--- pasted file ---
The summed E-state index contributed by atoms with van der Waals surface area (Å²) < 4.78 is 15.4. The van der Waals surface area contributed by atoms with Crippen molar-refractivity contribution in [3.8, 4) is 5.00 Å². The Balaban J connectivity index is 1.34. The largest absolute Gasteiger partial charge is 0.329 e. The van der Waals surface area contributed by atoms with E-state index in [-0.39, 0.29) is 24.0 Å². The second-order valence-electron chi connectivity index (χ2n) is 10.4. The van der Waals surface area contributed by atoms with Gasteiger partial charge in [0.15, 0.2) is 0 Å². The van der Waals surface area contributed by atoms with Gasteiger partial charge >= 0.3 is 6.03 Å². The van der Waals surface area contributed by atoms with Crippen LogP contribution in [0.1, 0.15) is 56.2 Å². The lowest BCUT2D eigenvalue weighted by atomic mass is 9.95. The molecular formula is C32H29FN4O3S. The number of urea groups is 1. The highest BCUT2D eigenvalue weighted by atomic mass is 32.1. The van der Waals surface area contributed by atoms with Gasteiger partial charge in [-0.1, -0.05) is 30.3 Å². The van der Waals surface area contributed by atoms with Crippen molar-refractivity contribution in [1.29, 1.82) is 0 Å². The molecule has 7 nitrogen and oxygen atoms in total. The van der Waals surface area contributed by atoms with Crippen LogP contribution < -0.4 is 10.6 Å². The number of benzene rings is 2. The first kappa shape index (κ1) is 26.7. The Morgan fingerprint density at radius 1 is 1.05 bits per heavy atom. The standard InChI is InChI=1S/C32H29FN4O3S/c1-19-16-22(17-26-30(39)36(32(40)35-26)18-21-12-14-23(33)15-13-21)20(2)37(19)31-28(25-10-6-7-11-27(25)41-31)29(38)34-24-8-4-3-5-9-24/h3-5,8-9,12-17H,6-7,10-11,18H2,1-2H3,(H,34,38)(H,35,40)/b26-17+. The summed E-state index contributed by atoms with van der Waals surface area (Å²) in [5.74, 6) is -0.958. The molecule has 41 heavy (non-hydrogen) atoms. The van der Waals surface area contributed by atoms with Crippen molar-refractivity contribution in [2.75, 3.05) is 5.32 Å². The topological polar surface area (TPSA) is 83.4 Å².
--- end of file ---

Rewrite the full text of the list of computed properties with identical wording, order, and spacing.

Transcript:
The summed E-state index contributed by atoms with van der Waals surface area (Å²) < 4.78 is 15.4. The van der Waals surface area contributed by atoms with Crippen molar-refractivity contribution in [3.8, 4) is 5.00 Å². The Balaban J connectivity index is 1.34. The largest absolute Gasteiger partial charge is 0.329 e. The van der Waals surface area contributed by atoms with E-state index in [-0.39, 0.29) is 24.0 Å². The second-order valence-electron chi connectivity index (χ2n) is 10.4. The van der Waals surface area contributed by atoms with Gasteiger partial charge in [0.15, 0.2) is 0 Å². The van der Waals surface area contributed by atoms with Gasteiger partial charge >= 0.3 is 6.03 Å². The van der Waals surface area contributed by atoms with Crippen LogP contribution in [0.1, 0.15) is 56.2 Å². The lowest BCUT2D eigenvalue weighted by atomic mass is 9.95. The molecular formula is C32H29FN4O3S. The number of urea groups is 1. The highest BCUT2D eigenvalue weighted by atomic mass is 32.1. The van der Waals surface area contributed by atoms with Gasteiger partial charge in [-0.1, -0.05) is 30.3 Å². The van der Waals surface area contributed by atoms with Crippen molar-refractivity contribution in [1.29, 1.82) is 0 Å². The molecule has 7 nitrogen and oxygen atoms in total. The van der Waals surface area contributed by atoms with Crippen LogP contribution < -0.4 is 10.6 Å². The number of benzene rings is 2. The first kappa shape index (κ1) is 26.7. The Morgan fingerprint density at radius 1 is 1.05 bits per heavy atom. The standard InChI is InChI=1S/C32H29FN4O3S/c1-19-16-22(17-26-30(39)36(32(40)35-26)18-21-12-14-23(33)15-13-21)20(2)37(19)31-28(25-10-6-7-11-27(25)41-31)29(38)34-24-8-4-3-5-9-24/h3-5,8-9,12-17H,6-7,10-11,18H2,1-2H3,(H,34,38)(H,35,40)/b26-17+. The summed E-state index contributed by atoms with van der Waals surface area (Å²) in [5.74, 6) is -0.958. The molecule has 41 heavy (non-hydrogen) atoms. The van der Waals surface area contributed by atoms with Crippen molar-refractivity contribution in [2.75, 3.05) is 5.32 Å². The topological polar surface area (TPSA) is 83.4 Å².